By: Travis Baird, MS, NP, RN, CCRN
“Individual commitment to a group effort - that is what makes a team work, a company work, a society work, a civilization work.”
The increasingly complex healthcare environment encourages active and dynamic collaboration among healthcare providers. With changes in the delivery of care and the introduction of the Affordable Care Act, many people will be able to afford insurance; this in turn will create opportunities for quality of care to be provided to millions of Americans who were previously uninsured. With reform, healthcare systems will compete to offer the best patient and family centered services, the most current medical innovations, and positive outcomes found on evidence-based practice. Reimbursement from government and insurance payments will rely on positive outcomes, transparency, and quality of care from healthcare systems. Achieving positive outcomes will depend on the dynamic, coordinated, and interdisciplinary efforts of its healthcare participants.
Many organizations such as Kaiser Permanente and the Robert Wood Johnson foundation have been looking at ways to improve the communication and coordination of care among healthcare professionals, developing successful models of interdisciplinary collaborations that have gained admiration and support from the Institute of Medicine. Ideally, all healthcare systems should work in synchrony and provide care that is superb and patient centered. However, many healthcare professionals and some institutions continue to operate in virtually separate domains. An atmosphere of isolation and lack of communication continues, and is affecting efficient delivery of care for patients and their families. At the North Shore-LIJ -Heart and Vascular institute, the vision of the future emphasizes teamwork and collaboration in which, interdisciplinary teams work together to ensure that all our patients receive care that is individualized, coordinated, and tailored using the most innovative methods to achieve superior patient care results.
Cardiovascular services embody complex and often dynamic sub specialties designed to improve heart and vascular care and outcomes. The importance of working as a team is directly correlated to patient satisfaction and overall quality of care. Working together towards a common goal enhances better outcomes and increases patient and family satisfaction, and gives the provider, and allied healthcare team members the commitment and joy of performing at their best with each patient they touch.
How Can Nurses Become Full Partners in Interprofessional Collaboration?
Interprofessional collaboration is now considered one of the core competencies of any health profession education and practice. At the heart of the efforts to make the delivery of care collaborative is patient safety and quality of care, taking into consideration the patient’s preferences and their active participation. Nurses are expected to be full partners in this endeavor. The competency domains of interprofessional practice includes values/ethics for interprofessional practice, roles/responsibilities, interprofessional communication, and teams/teamwork (Interprofessional Education Collaborative [IPEC], 2011). It is beyond the scope of this blog to list all the possible roles that nurses can play in interprofessional collaboration but here are a few suggestions for bedside nurses:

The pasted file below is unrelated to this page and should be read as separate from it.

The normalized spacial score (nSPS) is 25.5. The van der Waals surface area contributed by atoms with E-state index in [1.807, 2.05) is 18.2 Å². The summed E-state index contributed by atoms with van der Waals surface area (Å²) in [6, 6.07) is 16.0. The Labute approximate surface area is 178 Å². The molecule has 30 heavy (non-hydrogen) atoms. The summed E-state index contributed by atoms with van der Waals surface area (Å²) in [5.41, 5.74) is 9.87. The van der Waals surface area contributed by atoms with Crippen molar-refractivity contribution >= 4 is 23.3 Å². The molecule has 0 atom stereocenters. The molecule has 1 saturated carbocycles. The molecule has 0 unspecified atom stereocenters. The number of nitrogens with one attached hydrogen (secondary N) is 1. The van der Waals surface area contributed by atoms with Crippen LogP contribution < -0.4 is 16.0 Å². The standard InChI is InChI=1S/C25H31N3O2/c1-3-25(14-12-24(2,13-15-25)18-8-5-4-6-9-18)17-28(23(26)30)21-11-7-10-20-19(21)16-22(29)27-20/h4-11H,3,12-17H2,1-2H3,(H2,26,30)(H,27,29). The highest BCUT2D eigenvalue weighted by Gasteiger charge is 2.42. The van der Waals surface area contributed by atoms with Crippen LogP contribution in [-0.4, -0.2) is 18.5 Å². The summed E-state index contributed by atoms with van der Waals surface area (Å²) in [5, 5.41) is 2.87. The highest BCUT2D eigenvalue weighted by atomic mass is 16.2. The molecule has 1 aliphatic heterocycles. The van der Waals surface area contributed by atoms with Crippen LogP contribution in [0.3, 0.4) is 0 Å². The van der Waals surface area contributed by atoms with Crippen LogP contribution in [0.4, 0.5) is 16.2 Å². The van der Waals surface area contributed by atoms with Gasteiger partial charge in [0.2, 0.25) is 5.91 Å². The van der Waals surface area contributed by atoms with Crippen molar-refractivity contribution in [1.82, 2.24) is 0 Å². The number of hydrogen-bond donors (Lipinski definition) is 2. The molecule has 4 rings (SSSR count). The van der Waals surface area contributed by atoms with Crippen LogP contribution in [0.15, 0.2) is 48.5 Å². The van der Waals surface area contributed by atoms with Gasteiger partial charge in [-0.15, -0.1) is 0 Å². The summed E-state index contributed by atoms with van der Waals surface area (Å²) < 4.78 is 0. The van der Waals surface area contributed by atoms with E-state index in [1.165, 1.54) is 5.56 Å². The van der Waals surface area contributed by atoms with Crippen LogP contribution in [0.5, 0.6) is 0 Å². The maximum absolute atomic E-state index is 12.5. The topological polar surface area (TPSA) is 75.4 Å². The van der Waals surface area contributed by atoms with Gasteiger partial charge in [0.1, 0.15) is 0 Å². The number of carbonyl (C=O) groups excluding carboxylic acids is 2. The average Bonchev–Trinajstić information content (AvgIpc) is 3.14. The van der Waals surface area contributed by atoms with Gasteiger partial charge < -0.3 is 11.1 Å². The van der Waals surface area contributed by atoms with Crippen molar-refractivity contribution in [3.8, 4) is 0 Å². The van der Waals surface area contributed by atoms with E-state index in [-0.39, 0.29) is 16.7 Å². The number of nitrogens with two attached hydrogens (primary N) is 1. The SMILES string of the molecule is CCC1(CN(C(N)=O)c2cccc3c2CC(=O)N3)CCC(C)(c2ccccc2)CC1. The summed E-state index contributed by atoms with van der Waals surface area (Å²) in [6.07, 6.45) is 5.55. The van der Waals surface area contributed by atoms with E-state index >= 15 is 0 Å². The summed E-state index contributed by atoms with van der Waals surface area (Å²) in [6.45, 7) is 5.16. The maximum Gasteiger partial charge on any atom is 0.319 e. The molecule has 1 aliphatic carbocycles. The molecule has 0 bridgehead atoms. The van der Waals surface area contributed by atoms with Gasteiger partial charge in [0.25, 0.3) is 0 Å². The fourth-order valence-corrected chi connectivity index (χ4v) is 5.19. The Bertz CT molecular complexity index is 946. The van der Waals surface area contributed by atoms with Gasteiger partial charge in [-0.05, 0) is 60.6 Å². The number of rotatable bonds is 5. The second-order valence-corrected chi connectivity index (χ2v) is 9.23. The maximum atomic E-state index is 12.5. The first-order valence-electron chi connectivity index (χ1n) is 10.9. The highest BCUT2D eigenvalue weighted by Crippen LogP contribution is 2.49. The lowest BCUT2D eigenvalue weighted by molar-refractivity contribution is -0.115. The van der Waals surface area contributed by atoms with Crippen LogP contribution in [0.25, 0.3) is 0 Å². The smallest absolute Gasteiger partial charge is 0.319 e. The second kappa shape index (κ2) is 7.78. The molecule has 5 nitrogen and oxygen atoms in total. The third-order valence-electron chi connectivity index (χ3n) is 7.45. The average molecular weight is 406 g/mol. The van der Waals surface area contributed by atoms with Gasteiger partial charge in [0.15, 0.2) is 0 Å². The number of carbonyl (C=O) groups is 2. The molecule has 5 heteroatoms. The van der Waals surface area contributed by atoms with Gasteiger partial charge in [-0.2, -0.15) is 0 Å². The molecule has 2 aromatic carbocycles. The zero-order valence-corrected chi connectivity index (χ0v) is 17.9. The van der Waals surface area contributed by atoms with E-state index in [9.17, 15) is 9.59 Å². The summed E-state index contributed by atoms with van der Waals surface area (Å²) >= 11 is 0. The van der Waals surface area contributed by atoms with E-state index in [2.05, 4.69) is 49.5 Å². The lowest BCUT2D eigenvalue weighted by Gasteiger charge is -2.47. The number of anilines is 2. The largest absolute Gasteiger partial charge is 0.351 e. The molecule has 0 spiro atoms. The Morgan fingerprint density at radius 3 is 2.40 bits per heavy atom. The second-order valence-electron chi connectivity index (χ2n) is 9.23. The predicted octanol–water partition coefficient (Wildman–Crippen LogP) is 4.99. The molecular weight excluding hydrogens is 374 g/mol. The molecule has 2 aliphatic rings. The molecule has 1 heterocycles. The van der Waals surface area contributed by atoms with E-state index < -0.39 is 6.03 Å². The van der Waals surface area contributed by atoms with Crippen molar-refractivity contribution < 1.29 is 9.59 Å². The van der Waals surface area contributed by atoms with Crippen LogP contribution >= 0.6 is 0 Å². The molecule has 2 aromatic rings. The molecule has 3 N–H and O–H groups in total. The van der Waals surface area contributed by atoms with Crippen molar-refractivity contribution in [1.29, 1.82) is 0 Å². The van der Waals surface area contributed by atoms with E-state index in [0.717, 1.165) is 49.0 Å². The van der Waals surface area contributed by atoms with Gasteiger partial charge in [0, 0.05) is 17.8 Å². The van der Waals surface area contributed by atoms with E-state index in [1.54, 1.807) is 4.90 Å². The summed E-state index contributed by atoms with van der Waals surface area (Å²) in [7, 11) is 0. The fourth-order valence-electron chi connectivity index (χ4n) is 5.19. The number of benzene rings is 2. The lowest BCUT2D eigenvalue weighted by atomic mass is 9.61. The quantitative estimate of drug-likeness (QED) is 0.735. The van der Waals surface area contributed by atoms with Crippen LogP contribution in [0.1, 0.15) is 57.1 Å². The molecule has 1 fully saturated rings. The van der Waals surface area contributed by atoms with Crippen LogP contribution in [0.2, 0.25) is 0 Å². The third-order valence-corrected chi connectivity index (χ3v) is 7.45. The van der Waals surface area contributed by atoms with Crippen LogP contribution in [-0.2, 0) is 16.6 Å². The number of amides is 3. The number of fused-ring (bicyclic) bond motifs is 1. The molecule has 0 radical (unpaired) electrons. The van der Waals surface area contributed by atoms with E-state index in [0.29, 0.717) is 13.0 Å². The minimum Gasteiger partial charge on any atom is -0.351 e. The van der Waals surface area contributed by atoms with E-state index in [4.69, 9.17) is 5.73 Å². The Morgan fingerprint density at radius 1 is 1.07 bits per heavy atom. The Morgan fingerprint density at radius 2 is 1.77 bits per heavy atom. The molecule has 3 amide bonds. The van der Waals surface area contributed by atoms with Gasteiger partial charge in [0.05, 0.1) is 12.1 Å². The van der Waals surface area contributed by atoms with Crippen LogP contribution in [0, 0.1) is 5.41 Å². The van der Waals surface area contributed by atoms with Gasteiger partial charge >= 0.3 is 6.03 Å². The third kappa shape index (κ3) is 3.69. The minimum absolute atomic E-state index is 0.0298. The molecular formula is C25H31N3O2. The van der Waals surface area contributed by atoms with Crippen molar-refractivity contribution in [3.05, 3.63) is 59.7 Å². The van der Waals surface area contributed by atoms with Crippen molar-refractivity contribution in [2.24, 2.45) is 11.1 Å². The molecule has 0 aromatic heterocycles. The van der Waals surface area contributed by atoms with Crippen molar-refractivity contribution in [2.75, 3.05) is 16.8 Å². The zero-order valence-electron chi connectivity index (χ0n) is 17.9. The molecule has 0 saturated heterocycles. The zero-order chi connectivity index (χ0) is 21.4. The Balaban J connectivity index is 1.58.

· Be an active participant during interdisciplinary rounds. Don’t just stand there. Share with the team the nursing perspective or the patient’s preferences during discussions.
· Ask any team members who come to the bedside “what’s the plan for the patient?” This will promote collaboration and improve communication between various providers.
· Participate in unit practice council or shared governance committees dealing with interprofessional issues. This will allow an active voice from front line staffers in designing and implementing quality improvement projects directed at improving interprofessional collaboration.
· Explore patients’ preferences with regards to their care trajectories and empower them to be proactive in determining their choices. Refer the patient to the “Ask Me Three” website (https://npsf.site-ym.com/default.asp?page=askme3).
· Stay up-to-date with your current knowledge of best practices and best evidence depending on your specialty. A knowledgeable nurse is better able to advocate for evidence-based care.
· Organize an interprofessional event at your respective unit or have an on-going professional development event (e.g., monthly) led by various specialties.
· Attend interprofessional conferences locally or nationally. This is a good opportunity to learn what others are doing and learn from their experiences.
· Take on a leadership role in interprofessional committees. This will enhance professional parity of nurses among he various health professions.
These are just a few examples on how nurses can be a valuable team member and leader in making interprofessional collaboration a viable framework of care. The IPEC reminds us that “mutual respect and trust are foundational to effective interprofessional working
relationships for collaborative care delivery across the health professions. At the
same time, collaborative care honors the diversity that is reflected in the individual
expertise each profession brings to care delivery” (IPEC, 2011, p. 18). It is not enough to say we are working together, we must deliberately work interprofessionally.
About the Author: Travis Baird earned his Bachelors of Science in Nursing from Adelphi University and an MSN in Adult Geriatric Nurse Practitioner from Hunter College School of Nursing. He is ANCC certified adult geriatric primary care NP and a CCRN. Currently Travis is a Nurse Practitioner in Cardiology at the Wellness and Diagnostic center at New York Presbyterian Lower Manhattan hospital.